While touring Magic Kingdom as part of the Disney Institute customer service program, I learned that Disney doesn’t pay better salaries than other companies. I also learned that promotions are hard to come by.
With 60,000 employees working at the parks alone, it is difficult to be chosen for a promotion when thousands of people are also applying for the job.
Disney Park employees work long hours, mostly standing, in 100% humidity for a good portion of the year, work weekends and holidays, all while maintaining exceptional, customer centric, above and beyond, unsurpassed customer service, always.
As it turns out, our pediatric medical practices have a lot in common with Disney. We hardly can afford to pay support staff above average salaries, they are required to work long hours, mostly standing, and chances a medical assistant or receptionist will get promoted to a high management position is very, very slim; especially if they work at a smaller office.
And if you think about it, Disney employees have it easier than many of our employees. Parents and children want to be at Disney, whereas nobody wants to visit the pediatrician. Instead of dealing with happy mom, dads and children, our staff has to deal with grumpy, moody, sleep deprived, overworked, anxious parents and their sick, uncomfortable children.
So I asked the tour guide how or what do they do to keep their staff otherwise known as cast members, up-beat, motivated and willingly to always go the extra mile for every guest. Not everybody gets to be Cinderella on top of a parade float waving to excited children.
He said it was difficult to encapsulate in a sentence or two, but the easiest and fastest way to explain it, is that each person has to find their own applause.
You see, Disney embraces the notion that they are an entertainment business. So, they view everything through a stage or movie production prism. That is why they call their employee cast members. When on the job, they refer to it as “on-stage.”
But the remarkable thing about their company culture is that the notion of being in the entertainment business is not limited to the stage. It permeates all the way throughout every single person in the organization, including the custodial staff that clean and sweep the park.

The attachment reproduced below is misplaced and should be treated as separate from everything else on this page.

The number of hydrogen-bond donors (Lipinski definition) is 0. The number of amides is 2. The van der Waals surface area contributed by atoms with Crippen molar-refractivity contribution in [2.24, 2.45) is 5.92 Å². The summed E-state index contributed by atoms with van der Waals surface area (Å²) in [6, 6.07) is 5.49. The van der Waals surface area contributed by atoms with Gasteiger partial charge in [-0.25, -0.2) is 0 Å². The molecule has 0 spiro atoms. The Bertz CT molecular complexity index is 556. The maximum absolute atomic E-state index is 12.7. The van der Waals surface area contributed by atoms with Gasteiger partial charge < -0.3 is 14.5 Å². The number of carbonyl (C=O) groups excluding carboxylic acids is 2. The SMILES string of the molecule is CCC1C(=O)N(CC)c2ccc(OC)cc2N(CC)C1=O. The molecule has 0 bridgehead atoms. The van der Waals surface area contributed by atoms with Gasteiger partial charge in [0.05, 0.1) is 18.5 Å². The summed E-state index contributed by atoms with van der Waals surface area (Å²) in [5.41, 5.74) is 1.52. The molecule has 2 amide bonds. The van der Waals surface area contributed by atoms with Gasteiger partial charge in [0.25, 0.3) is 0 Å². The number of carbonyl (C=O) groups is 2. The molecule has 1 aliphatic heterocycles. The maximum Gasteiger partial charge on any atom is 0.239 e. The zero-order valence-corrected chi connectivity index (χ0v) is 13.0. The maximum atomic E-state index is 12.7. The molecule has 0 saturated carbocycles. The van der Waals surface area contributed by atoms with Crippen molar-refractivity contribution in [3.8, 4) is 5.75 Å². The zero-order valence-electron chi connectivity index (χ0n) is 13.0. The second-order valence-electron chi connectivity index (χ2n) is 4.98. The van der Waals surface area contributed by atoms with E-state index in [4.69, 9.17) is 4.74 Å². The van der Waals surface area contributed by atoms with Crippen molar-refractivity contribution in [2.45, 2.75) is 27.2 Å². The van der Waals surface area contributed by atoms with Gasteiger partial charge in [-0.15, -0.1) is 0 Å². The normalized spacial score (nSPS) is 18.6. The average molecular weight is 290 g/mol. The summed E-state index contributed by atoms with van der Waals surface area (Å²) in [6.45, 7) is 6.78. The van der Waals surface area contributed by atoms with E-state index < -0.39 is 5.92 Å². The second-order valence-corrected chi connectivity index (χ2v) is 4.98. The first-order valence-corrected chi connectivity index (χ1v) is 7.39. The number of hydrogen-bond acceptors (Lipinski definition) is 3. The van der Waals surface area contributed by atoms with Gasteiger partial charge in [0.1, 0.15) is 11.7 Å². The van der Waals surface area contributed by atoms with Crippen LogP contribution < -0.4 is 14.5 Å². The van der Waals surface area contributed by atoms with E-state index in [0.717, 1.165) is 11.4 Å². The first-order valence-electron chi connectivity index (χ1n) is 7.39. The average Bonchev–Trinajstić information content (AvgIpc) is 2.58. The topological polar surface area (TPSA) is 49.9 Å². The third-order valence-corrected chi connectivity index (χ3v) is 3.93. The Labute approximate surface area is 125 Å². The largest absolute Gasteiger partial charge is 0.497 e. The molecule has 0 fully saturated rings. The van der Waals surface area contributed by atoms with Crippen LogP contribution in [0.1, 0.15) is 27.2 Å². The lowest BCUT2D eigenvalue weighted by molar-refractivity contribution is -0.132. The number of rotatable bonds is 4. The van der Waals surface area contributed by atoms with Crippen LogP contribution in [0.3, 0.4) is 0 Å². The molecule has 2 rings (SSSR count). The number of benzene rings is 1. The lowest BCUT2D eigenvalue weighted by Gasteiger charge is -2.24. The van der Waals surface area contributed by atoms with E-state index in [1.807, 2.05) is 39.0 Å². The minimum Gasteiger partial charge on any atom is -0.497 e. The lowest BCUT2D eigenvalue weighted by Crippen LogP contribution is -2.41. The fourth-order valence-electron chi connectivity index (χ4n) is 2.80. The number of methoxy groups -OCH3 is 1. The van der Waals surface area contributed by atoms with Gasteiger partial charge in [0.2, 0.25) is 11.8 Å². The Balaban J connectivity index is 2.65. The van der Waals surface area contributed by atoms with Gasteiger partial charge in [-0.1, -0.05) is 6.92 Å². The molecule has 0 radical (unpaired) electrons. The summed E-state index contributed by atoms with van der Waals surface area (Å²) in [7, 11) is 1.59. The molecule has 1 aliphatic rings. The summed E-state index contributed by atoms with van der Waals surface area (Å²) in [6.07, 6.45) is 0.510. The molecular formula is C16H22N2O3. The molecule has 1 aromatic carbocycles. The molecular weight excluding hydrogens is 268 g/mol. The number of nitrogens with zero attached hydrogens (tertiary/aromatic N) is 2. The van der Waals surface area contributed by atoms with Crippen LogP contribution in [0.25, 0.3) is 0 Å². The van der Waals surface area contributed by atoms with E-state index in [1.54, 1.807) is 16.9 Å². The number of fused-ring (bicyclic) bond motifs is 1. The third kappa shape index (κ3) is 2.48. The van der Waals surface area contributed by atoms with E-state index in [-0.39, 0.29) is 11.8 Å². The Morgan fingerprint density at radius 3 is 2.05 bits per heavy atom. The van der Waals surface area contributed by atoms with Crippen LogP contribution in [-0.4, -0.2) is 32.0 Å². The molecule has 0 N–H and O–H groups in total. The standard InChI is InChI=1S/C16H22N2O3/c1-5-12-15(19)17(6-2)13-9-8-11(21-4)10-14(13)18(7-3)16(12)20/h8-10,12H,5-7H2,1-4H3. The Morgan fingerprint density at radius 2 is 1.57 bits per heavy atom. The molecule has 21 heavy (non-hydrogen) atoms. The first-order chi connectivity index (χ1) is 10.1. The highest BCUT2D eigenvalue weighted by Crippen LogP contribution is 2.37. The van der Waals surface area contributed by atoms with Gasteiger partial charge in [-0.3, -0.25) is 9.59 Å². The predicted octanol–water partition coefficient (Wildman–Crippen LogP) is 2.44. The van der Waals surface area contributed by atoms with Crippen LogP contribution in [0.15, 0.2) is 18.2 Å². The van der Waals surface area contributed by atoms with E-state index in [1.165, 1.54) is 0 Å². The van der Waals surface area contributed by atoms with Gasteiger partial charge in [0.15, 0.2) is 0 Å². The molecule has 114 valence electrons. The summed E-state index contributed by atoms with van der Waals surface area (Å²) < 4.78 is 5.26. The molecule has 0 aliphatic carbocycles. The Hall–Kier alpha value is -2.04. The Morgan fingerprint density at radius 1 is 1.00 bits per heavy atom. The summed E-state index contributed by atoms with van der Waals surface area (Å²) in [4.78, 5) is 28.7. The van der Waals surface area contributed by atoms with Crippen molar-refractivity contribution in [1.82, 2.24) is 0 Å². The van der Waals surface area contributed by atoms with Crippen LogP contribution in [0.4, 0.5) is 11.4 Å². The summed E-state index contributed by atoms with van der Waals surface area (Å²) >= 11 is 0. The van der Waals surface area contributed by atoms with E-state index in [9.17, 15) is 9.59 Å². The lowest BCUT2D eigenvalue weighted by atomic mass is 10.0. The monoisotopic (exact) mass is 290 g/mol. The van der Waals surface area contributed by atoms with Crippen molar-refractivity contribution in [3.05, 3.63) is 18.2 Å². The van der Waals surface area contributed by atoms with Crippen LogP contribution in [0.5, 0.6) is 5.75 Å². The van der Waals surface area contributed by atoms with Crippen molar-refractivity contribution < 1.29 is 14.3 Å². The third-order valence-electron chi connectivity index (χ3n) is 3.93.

Thus the “everybody needs to find their own applause” is a profound metaphor to explain how they keep staff motivated despite the not so always great working conditions.
It means that the Disney employee has to find an intrinsic motivation to deliver on Disney’s promise. Going the extra mile to make a family or a child’s experience at Disney that much better is the actual motivation. Not the money, or the potential for career advancement.
I found this nugget of information worth the entire trip. Because it crystalizes for me the importance of hiring staff members that find joy in delivering on our core values rather than finding people that can simply do the job. It was clear to me that as a leader of our little practice, it isn’t always my job to keep staff engaged and motivated with incentives, raises and perks, but rather work with each of them find their own reward, applause, or motivation.
For me it was also a reminder to lead employees rather than to instruct them to find that intrinsic sense of purpose. Because at the end of the day, you can always train someone a process, but you can’t teach someone to be nice.
Are you helping staff members, employees, or your cast members find their own applause? Do you hire based on an employee’s ability to deliver on your promise to patients and parents? What motivates your employees? Money? Promotions? Time off? Smiles from parents and their children?